Rig Rundown: El Ten Eleven

Three abnormal basses, two loopers, and a few warping stomps help Kristian Dunn morph and multiply his buoyant post-rock tones.

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A pretty pile of basses

With no offense to our six-string friends, it’s really time to let the electric bass and its players get a moment in the sun. We bass players learned long ago that it’s the carefully crafted bassline that makes listeners’ heads, feet, hips and glorious backsides move. It is our choice of notes and rhythmic placement that will provide the solid foundation and substance for all of the “icing” on the cake.

We also learned that it was our simple choice of tools that gets the job done. The tools of choice in the past, and today, are a well-worn early ‘60s Fender P or J bass played through an Ampeg B-15 or SVT rig. This has been the standard for decades. Just go back and listen to all the work of James, Joe, Jaco, Rocco, Chuck, Anthony, and Bootsy. Almost all of that fantastic work was made through the use of these tools. And this work still holds strong today.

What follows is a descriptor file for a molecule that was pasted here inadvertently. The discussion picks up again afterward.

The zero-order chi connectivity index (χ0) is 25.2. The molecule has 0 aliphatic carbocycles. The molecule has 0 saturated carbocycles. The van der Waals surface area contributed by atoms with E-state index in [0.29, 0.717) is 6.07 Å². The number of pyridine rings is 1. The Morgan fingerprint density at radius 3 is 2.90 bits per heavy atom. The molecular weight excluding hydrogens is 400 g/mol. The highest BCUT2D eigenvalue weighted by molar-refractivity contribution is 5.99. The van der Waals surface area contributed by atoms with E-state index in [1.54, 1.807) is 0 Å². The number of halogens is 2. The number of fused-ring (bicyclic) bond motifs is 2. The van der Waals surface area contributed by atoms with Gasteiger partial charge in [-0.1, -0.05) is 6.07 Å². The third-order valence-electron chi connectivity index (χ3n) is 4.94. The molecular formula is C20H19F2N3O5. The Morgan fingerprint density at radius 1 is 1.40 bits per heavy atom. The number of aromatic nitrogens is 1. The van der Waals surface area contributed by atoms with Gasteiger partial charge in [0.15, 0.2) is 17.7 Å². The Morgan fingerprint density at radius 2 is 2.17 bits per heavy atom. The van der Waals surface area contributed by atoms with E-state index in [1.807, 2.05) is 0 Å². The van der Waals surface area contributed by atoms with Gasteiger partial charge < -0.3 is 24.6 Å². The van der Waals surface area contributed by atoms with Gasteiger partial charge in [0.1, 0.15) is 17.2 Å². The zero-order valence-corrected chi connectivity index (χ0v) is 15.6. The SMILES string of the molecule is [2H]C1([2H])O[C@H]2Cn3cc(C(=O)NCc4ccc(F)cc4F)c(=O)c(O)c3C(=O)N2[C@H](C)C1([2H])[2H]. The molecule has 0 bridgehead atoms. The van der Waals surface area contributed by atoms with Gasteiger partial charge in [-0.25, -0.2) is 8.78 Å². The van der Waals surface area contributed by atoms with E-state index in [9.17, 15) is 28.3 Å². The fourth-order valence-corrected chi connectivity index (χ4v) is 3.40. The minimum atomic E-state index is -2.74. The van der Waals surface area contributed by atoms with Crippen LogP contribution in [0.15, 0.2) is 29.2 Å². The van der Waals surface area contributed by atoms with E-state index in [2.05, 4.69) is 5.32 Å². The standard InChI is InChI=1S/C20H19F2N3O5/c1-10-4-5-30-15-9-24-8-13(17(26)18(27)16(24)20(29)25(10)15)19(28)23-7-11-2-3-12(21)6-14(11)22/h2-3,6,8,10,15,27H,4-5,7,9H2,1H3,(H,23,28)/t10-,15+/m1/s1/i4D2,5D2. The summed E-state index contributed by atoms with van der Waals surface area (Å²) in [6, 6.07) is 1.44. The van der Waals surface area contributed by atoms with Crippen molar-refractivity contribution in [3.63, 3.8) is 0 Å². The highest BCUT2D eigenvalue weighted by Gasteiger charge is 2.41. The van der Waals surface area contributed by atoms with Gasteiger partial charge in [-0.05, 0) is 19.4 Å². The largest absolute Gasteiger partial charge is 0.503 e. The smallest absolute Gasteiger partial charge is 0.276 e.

The Gibson bass pictured on the top of the pile is an unknown model, but it’s clearly a blast from the past. This bass has a 3-piece maple body and neck. The ebony fingerboard also adds to its character. We’re not sure if this was a prototype, or how many of these were built. It does sport the normal ‘70s serial number system and the “Made in USA” stamp on the back of the headstock.

Sure is a strange one indeed!

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